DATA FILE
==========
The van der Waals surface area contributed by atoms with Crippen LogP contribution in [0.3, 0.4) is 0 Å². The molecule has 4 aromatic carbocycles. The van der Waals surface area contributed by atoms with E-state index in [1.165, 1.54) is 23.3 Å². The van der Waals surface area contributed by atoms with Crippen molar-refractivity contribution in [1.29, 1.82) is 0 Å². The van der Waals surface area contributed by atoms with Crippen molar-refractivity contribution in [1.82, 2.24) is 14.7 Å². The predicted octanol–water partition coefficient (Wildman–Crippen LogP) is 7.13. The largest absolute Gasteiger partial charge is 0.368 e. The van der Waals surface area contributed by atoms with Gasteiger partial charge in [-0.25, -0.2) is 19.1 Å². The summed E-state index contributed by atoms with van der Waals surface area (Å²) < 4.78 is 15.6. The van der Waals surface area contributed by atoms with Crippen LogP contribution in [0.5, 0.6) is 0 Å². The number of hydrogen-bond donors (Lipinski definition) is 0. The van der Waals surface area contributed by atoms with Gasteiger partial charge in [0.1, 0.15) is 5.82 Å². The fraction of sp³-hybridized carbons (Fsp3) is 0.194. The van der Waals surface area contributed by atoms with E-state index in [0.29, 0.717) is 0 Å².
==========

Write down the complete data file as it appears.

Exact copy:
The van der Waals surface area contributed by atoms with Crippen LogP contribution in [0.3, 0.4) is 0 Å². The molecule has 4 aromatic carbocycles. The van der Waals surface area contributed by atoms with E-state index in [1.165, 1.54) is 23.3 Å². The van der Waals surface area contributed by atoms with Crippen molar-refractivity contribution in [1.29, 1.82) is 0 Å². The van der Waals surface area contributed by atoms with Crippen molar-refractivity contribution in [1.82, 2.24) is 14.7 Å². The predicted octanol–water partition coefficient (Wildman–Crippen LogP) is 7.13. The largest absolute Gasteiger partial charge is 0.368 e. The van der Waals surface area contributed by atoms with Gasteiger partial charge in [-0.25, -0.2) is 19.1 Å². The summed E-state index contributed by atoms with van der Waals surface area (Å²) < 4.78 is 15.6. The van der Waals surface area contributed by atoms with Crippen LogP contribution in [0.5, 0.6) is 0 Å². The number of hydrogen-bond donors (Lipinski definition) is 0. The van der Waals surface area contributed by atoms with Gasteiger partial charge in [0.1, 0.15) is 5.82 Å². The fraction of sp³-hybridized carbons (Fsp3) is 0.194. The van der Waals surface area contributed by atoms with E-state index in [0.29, 0.717) is 0 Å².